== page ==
Here, the Executive Officer, County Counsel, Auditor-Controller, and the County CEO individually scrutinize and approve or deny the SPA.  They review in sequence, and only for the issues within each officer's purview.  Because the four officials do not constitute a legislative body and do not collectively deliberate whether to approve a SPA, the Brown Act does not apply, and Golightly's claim that the County was violating the Brown Act was meritless.  

The Court of Appeal also rejected Golightly's claim that the County improperly delegated authority.  Government Code section 26227 states that the board of supervisors of any county may appropriate and expend money to meet the social needs of the population.  However, nothing prohibits a board of supervisors from delegating this authority.  In fact, Government Code section 23005 states that a board of supervisors may exercise its powers through agents and officers acting under its authority, and courts have long recognized that delegation is essential in order for legislative bodies to function.  Delegation of legislative power is only unconstitutional when a legislative body gives an administrative agency unrestricted authority to make fundamental policy decisions. 

Here, the officials are not making fundamental policy decisions.  They are merely executing SPAs and utilizing appropriated funds.  The Board has retained its budgeting authority, and has set up adequate safeguards for the SPA approval process.  Therefore, the Board properly delegated authority to the County CEO to enter into SPAs. 

Golightly's cause of action for waste of public funds was based on the assumption that the County was violating the Brown Act.  Because the Court held that the County was not violating the Brown Act, it also held that the waste claim was meritless.  The Court of Appeal thus affirmed the trial court's grant of summary judgment in favor of the County. 

Note:

The Court's holding, i.e., that the sequential review of an agreement by four different officials did not implicate the Brown Act, should not be misunderstood.  The Court noted that "the intent of the Brown Act cannot be avoided by subterfuge; a concerted plan to engage in collective deliberation on public business through a series of letters or telephone calls passing from one member of the governing body to the next would violate the open meeting requirement."  The issue is not whether the members of a legislative body are in one room.  If that were the case, any board or council could avoid the mandates of the Brown Act by making all of its decisions via email or teleconference.  Rather, the issue is whether any "collective deliberation" is taking place.  In Golightly, the officials were not attempting to reach a collective concurrence; they were individually analyzing different issues.  For instance, the County Counsel analyzed whether the SPA complied with the law, and the Executive Officer analyzed whether the SPA met a social need.  Accordingly, even if the four signatories could be considered a "committee" under the Brown Act, because they were performing distinct functions, not collectively deliberating, the Brown Act did not apply.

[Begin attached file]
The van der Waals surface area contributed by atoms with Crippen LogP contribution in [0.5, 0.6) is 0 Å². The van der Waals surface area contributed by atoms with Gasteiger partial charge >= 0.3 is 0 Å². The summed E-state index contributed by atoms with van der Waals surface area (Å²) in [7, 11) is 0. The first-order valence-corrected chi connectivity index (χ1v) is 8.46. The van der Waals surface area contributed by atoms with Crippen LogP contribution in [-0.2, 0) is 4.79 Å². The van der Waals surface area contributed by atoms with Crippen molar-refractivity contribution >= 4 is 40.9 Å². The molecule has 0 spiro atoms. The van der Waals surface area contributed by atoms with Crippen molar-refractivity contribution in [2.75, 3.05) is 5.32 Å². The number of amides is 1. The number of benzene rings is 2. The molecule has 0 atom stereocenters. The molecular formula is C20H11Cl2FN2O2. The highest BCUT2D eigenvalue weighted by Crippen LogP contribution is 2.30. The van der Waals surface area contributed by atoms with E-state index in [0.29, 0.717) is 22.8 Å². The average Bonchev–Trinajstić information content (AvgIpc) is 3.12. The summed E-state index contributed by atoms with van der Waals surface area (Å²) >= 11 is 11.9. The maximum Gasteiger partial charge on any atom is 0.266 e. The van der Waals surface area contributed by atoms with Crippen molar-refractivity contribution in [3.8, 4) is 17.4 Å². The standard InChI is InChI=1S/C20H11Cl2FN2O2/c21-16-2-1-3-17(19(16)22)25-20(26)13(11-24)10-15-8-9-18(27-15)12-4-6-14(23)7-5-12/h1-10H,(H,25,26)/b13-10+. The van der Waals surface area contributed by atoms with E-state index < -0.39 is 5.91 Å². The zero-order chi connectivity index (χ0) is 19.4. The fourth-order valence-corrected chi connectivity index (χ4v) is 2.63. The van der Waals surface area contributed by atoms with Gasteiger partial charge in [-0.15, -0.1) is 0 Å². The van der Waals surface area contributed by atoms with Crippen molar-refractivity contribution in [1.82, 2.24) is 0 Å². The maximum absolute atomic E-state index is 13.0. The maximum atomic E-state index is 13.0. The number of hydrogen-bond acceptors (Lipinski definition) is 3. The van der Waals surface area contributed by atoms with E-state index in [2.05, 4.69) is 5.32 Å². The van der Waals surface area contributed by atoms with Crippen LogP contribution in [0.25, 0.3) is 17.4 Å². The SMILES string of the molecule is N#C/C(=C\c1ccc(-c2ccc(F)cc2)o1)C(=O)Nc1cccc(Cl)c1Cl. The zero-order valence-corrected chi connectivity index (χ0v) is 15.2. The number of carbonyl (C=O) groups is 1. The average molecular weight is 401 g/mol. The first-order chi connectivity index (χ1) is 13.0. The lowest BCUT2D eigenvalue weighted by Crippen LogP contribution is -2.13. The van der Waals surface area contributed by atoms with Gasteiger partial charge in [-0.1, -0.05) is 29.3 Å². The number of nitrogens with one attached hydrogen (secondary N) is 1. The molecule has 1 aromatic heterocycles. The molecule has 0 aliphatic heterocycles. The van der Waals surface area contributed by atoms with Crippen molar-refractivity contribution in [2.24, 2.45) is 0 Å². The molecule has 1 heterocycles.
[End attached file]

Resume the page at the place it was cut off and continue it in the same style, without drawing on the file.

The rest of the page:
Golightly v. Molina (2014) __ Cal.App.4th __ [2014 WL 4756948].